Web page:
The article states that the perpetrator had fired shots at her mother and then drove around town firing twice at police (they didn't state when and where) and at a pedestrian.  OK, that's pretty dangerous behavior.  The article goes on to state that Lt. Mitchell was pursuing the perpetrators vehicle.  It isn't stated if the perpetrator fired at Lt. Mitchell's vehicle or at a second police car that was also following her.  Given the other details in the article I am going to say no.  The article goes on to say that Lt. Mitchell proceed to fire 60 rounds from his M-16 through the windshield of his vehicle at the perpetrator's vehicle.  At some point the officers found the vehicle turned a corner, stopped and the 2 officers shot additional rounds into the vehicle.  Then they discovered the woman dead in the vehicle.  A later examination revealed she had sustained 10 bullet wounds.

To my mind is what information is missing that the Grand Jury had access to.  The article linked was on a website for Police Professionals, so I don't think it's unreasonable to assume they had some bias.  Much of the information in the article was provided by Lt. Mitchell's defense attorney, again I think we can assume some bias.  

Did the perpetrator fire directly at Lt. Mitchell, or at other officers before he appeared?  The article doesn't make that clear, only that she fired at officers at some point.  Is it normal police procedure for an officer to fire an automatic weapon through their vehicle windshield while in pursuit of a suspect?  Is it normal police procedure to fire multiple rounds into a suspects vehicle that is stopped on the road?  There is no direct information that the perpetrator fired at Lt. Mitchell during or after the chase.  Given that the woman was struck by 10 bullets, and that shooting through the windshield of a moving vehicle at another moving vehicle probably doesn't insure optimum accuracy, I will presume some of the fatal bullets were fired after the chase ended. 

While I can understand the danger of an armed suspect known to already have shot at other people and police is high, there are other ways to end the situation besides filling the suspects car and body with bullets from a high velocity rifle.  Once the vehicle had stopped, did they wait a moment to see any movement?  The incident occurred in the early hours of the morning, I doubt the streets were full of people.  What other steps besides filling the car with bullets did police take to stop the vehicle?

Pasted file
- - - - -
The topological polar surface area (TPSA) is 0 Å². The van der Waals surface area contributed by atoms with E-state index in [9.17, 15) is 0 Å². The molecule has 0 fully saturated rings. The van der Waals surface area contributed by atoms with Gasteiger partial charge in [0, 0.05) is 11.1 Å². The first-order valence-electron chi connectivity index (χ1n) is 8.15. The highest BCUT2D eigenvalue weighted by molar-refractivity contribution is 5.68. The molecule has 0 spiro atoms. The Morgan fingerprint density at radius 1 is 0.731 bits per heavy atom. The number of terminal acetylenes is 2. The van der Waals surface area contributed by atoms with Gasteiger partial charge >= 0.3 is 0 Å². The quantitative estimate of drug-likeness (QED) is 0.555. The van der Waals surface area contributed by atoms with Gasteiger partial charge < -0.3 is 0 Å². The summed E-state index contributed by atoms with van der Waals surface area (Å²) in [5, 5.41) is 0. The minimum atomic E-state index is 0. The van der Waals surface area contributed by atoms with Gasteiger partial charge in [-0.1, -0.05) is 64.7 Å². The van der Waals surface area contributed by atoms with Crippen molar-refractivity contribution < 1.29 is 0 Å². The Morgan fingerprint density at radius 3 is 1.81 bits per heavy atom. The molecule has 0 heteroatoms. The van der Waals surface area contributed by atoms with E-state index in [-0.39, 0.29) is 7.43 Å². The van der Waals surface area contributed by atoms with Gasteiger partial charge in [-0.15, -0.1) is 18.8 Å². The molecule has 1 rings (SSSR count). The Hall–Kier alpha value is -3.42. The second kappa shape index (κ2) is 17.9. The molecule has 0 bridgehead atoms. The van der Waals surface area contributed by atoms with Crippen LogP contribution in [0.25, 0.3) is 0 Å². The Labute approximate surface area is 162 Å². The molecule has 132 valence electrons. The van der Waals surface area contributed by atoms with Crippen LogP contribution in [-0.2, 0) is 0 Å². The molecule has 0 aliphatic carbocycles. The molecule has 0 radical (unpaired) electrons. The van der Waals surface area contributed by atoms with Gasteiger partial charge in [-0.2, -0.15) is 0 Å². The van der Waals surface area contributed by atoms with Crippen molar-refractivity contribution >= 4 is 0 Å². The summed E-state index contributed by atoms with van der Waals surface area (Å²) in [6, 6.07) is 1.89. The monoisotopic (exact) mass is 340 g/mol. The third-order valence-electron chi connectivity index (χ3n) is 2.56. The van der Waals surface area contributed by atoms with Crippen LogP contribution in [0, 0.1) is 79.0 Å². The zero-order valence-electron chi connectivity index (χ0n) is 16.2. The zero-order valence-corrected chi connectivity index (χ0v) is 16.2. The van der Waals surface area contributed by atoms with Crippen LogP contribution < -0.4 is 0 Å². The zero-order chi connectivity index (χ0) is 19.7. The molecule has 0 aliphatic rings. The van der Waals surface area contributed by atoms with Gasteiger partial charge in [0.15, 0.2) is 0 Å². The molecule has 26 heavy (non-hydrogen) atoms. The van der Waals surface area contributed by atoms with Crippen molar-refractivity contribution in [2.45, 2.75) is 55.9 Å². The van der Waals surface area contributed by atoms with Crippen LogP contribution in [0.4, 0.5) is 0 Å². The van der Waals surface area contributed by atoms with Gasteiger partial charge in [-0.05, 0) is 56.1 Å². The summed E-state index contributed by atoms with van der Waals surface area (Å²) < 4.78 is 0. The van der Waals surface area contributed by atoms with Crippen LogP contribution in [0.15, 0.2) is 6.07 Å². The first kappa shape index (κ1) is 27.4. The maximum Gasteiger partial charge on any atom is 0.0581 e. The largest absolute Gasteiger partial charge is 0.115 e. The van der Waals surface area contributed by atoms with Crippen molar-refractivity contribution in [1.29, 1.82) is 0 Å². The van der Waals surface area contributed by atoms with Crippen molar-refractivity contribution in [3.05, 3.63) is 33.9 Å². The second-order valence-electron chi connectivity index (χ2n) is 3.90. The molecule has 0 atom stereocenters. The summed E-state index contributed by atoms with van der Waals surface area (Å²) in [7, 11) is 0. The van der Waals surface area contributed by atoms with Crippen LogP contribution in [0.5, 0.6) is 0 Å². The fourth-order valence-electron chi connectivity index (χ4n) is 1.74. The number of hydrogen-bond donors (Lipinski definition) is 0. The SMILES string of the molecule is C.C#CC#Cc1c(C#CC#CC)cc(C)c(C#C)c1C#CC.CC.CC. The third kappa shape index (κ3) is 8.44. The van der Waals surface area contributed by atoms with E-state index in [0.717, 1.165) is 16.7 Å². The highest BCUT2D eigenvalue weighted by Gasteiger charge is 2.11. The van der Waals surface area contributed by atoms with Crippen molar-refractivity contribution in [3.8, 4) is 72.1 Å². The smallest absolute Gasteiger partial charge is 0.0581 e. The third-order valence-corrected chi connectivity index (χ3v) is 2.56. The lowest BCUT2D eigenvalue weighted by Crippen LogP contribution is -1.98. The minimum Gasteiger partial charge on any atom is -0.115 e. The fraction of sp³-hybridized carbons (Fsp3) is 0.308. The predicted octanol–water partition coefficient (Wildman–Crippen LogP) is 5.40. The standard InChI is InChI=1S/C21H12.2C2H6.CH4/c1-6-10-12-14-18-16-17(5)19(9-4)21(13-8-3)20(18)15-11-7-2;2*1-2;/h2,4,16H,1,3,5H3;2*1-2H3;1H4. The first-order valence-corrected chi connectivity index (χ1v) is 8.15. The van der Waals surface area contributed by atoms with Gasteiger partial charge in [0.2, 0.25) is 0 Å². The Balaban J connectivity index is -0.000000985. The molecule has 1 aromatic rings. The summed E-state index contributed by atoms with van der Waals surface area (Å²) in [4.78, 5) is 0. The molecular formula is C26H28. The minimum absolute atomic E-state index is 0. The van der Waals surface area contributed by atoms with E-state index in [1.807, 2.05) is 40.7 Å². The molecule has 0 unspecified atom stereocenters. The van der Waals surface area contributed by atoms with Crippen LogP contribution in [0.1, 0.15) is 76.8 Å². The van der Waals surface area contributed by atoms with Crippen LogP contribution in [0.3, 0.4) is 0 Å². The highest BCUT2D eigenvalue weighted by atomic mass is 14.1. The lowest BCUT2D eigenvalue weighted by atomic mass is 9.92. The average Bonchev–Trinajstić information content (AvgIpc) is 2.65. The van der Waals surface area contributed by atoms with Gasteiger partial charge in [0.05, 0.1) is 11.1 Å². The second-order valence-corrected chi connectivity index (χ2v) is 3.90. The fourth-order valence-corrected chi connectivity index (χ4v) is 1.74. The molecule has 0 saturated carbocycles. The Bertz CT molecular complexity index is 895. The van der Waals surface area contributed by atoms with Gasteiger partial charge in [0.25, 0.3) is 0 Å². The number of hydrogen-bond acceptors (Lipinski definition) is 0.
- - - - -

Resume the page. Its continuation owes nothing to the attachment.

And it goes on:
There are many unanswered questions here.  On the one hand, one could make a case that the only way to stop the perpetrator safely was to do what they did.  On the other hand perhaps other means or tactics were available to apprehend the perpetrator without filling her with lead first.  The Grand Jury no doubt heard testimony that we don't have access to and they felt there was enough evidence for a charge of 2nd degree murder.  In my examination of the available information, it seems there indeed could be a legitimate basis for that charge.  Police officers are not ordinary armed citizens.  They have training in firearms and active shooter tactics.  The article said that Lt. Mitchell had attended active shooter training. I fully understand a police officer's duty to protect others and Lt. Mitchell's desire to protect himself.  However in the adrenaline filled chase and the fact that the perpetrator had fired shots at some police at some point may interfere with proper judgement.  I don't think that police are allowed to become the judge and jury and mete out a death sentence because they are pissed off and emotionally wound up.  The information in the linked article and other articles I read on the web appear to give vague information in matters that could put Lt. Mitchell in a bad light, and concrete details for information that could be exculpatory to the officer.  I don't think that's an accident.